During the opening plenary, I was particularly struck by – and thankful for – the messages of equity from the Archbishop Desmond Tutu. Like SDCN does during our workshops, the Archbishop differentiated between equity and equality. He then said, “We need to look at equity. We are aware that the world is lacking fairness. We need a world where each of us has the chance to develop our full potential.” He then went on to talk about Ubuntu, the South African concept that we are through others, that your joy is my joy and your pain is my suffering. He also noted that “we won’t make it without women. We really won’t. We need women to be in their proper place. When you exclude a whole section of a community from making decisions, the world doesn’t achieve its potential.” A highlight was when the Global Shapers got to go on stage and receive a blessing by the Archbishop Desmond Tutu. It was one of those “pinch yourself” moments. The words he said stuck with me because (1) he’s the Archbishop Desmond Tutu!! and (2) the message is true for everyone: You dream of a new and different kind of world. You dream G-d’s dream. You are here to pursue your dream and your vision. And that dream and vision are G-d’s dream and vision, so you must continue to move in the direction the world needs you to go.
4. Middle East dialogue. On the first day of the Global Shapers program, we were divided into regions to identify common challenges and opportunities for improvement in our local context. As the Middle East group presented, they shared that although there is historical friction among their countries, the Shapers found common ground on agreeing how they would want to see their region improve. Moreover, for some it was the first time interacting with someone from another Middle East country. Hearing this, all of the Shapers were moved, and a co-facilitator and I invited the Middle East Global Shapers to continue their dialogue (blame it on my day job). They all happily accepted the invitation, and the next evening we started a dialogue to hear about their experiences and begin developing paths forward. I was extremely impressed by and thankful for everyone’s participation and am hopeful for what is to come. It was also a personal high for me to be able to call on Hal Saunders for his knowledge and experience from being a key drafter in the Camp David Peace Accords and the Egyptian Israeli Peace Treaty. Hal’s suggestion for dialogue prompts and process traveled from DC to Davos to influence this conversation.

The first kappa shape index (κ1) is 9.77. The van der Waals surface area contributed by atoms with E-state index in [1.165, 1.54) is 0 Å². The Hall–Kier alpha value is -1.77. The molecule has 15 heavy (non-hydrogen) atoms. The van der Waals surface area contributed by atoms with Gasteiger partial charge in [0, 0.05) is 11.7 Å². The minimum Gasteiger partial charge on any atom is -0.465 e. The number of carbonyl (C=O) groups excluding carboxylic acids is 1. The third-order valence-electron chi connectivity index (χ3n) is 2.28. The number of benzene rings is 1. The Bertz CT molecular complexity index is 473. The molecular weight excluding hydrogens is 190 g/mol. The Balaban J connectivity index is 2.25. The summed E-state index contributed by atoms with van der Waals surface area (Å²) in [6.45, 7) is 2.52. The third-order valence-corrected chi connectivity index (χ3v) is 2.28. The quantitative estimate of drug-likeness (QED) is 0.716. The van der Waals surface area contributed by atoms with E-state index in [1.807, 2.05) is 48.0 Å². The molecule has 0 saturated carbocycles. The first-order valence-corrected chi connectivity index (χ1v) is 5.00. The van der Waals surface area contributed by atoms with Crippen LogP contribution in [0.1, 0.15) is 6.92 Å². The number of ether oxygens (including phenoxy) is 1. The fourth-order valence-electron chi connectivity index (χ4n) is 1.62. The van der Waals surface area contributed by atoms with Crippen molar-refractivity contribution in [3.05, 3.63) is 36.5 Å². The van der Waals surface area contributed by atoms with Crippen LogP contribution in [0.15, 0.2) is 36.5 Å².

5. Education and Social Inclusion. The World Economic Forum is committed to improving the state of the world. The theme for this year’s Forum was The Great Transformation: Shaping New Models. Four Global Shapers had the opportunity to present New Models for Transformation in the umbrella of Education and Social Inclusion. After giving a Pecha Kucha style presentation (15 PowerPoint slides of 20 seconds each and the slides can be only images, no words), the attendees divided into groups to explore each model. In narrating the story of the problem Sustained Dialogue addresses, my question and charge to the attendees was the following: We know that when people feel included, they perform better (academically, in work, and in the community). We also know that the skills most sought after – and most deficient – in entry level workers are navigating conflict, working in diverse teams, and communicating effectively. These skills – outcomes of dialogue, and 21st Century Business Leadership skills – can be taught. How can we shift the market to increase the number of young leaders with the skills and commitment to create inclusive environments, while simultaneously increasing the demand of organizations hiring top talent, and thereby create a pipeline for inclusive, diverse talent? This led to stimulating discussion among higher education presidents, scientists, media moguls, and social entrepreneurs.(Photo: Amy with Global Shapers after presenting on Education and Social Inclusion)